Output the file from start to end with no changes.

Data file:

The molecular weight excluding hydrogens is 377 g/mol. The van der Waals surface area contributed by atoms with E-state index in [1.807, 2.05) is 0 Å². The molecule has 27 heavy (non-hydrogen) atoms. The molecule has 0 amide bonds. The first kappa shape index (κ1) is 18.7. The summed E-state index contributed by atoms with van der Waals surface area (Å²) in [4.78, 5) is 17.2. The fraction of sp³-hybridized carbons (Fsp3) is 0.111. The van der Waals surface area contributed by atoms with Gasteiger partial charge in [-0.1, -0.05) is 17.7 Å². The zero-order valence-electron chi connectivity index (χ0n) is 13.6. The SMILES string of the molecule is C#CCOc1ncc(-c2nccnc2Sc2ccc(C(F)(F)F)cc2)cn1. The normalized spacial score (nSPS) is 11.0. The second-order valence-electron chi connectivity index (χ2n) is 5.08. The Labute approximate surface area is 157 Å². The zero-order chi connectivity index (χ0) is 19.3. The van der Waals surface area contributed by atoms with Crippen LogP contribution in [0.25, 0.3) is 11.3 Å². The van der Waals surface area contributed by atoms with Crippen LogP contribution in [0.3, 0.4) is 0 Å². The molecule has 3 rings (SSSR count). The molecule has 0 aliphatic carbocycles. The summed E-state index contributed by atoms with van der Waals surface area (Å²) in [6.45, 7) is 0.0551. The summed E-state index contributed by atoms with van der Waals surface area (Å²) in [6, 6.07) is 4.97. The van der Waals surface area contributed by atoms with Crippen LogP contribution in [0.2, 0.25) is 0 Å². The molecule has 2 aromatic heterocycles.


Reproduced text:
The molecular weight excluding hydrogens is 377 g/mol. The van der Waals surface area contributed by atoms with E-state index in [1.807, 2.05) is 0 Å². The molecule has 27 heavy (non-hydrogen) atoms. The molecule has 0 amide bonds. The first kappa shape index (κ1) is 18.7. The summed E-state index contributed by atoms with van der Waals surface area (Å²) in [4.78, 5) is 17.2. The fraction of sp³-hybridized carbons (Fsp3) is 0.111. The van der Waals surface area contributed by atoms with Gasteiger partial charge in [-0.1, -0.05) is 17.7 Å². The zero-order valence-electron chi connectivity index (χ0n) is 13.6. The SMILES string of the molecule is C#CCOc1ncc(-c2nccnc2Sc2ccc(C(F)(F)F)cc2)cn1. The normalized spacial score (nSPS) is 11.0. The second-order valence-electron chi connectivity index (χ2n) is 5.08. The Labute approximate surface area is 157 Å². The zero-order chi connectivity index (χ0) is 19.3. The van der Waals surface area contributed by atoms with Crippen LogP contribution in [0.25, 0.3) is 11.3 Å². The van der Waals surface area contributed by atoms with Crippen LogP contribution in [0.3, 0.4) is 0 Å². The molecule has 3 rings (SSSR count). The molecule has 0 aliphatic carbocycles. The summed E-state index contributed by atoms with van der Waals surface area (Å²) in [6.45, 7) is 0.0551. The summed E-state index contributed by atoms with van der Waals surface area (Å²) in [6, 6.07) is 4.97. The van der Waals surface area contributed by atoms with Crippen LogP contribution in [0.2, 0.25) is 0 Å². The molecule has 2 aromatic heterocycles.